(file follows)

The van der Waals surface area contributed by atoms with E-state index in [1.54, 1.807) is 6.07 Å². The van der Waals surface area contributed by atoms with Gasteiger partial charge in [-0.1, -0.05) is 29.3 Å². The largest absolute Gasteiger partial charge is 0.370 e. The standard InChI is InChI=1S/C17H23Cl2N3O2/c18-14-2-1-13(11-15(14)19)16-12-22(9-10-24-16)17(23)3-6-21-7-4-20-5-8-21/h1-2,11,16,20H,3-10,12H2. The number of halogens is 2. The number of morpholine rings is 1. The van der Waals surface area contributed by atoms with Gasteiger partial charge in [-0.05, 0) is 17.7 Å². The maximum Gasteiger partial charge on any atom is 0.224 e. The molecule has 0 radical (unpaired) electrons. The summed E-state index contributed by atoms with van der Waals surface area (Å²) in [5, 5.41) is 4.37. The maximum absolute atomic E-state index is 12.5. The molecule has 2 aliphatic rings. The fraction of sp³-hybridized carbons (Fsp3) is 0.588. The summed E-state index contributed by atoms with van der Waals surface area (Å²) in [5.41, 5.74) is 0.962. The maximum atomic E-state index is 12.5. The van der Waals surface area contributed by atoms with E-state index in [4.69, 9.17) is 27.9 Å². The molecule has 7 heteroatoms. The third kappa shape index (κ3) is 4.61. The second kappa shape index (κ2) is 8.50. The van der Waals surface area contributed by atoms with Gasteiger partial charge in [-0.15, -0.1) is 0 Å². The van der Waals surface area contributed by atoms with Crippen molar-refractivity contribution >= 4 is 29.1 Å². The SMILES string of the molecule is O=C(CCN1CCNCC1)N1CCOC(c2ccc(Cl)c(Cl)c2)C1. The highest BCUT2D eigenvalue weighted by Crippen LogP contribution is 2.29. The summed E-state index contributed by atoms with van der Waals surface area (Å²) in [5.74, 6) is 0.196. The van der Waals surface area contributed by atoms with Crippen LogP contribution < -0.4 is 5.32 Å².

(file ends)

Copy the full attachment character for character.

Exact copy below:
The van der Waals surface area contributed by atoms with E-state index in [1.54, 1.807) is 6.07 Å². The van der Waals surface area contributed by atoms with Gasteiger partial charge in [-0.1, -0.05) is 29.3 Å². The largest absolute Gasteiger partial charge is 0.370 e. The standard InChI is InChI=1S/C17H23Cl2N3O2/c18-14-2-1-13(11-15(14)19)16-12-22(9-10-24-16)17(23)3-6-21-7-4-20-5-8-21/h1-2,11,16,20H,3-10,12H2. The number of halogens is 2. The number of morpholine rings is 1. The van der Waals surface area contributed by atoms with Gasteiger partial charge in [-0.05, 0) is 17.7 Å². The maximum Gasteiger partial charge on any atom is 0.224 e. The molecule has 0 radical (unpaired) electrons. The summed E-state index contributed by atoms with van der Waals surface area (Å²) in [5, 5.41) is 4.37. The maximum absolute atomic E-state index is 12.5. The molecule has 2 aliphatic rings. The fraction of sp³-hybridized carbons (Fsp3) is 0.588. The summed E-state index contributed by atoms with van der Waals surface area (Å²) in [5.41, 5.74) is 0.962. The maximum atomic E-state index is 12.5. The van der Waals surface area contributed by atoms with E-state index in [4.69, 9.17) is 27.9 Å². The molecule has 7 heteroatoms. The third kappa shape index (κ3) is 4.61. The second kappa shape index (κ2) is 8.50. The van der Waals surface area contributed by atoms with Gasteiger partial charge in [-0.15, -0.1) is 0 Å². The van der Waals surface area contributed by atoms with Crippen molar-refractivity contribution >= 4 is 29.1 Å². The SMILES string of the molecule is O=C(CCN1CCNCC1)N1CCOC(c2ccc(Cl)c(Cl)c2)C1. The highest BCUT2D eigenvalue weighted by Crippen LogP contribution is 2.29. The summed E-state index contributed by atoms with van der Waals surface area (Å²) in [5.74, 6) is 0.196. The van der Waals surface area contributed by atoms with Crippen LogP contribution < -0.4 is 5.32 Å².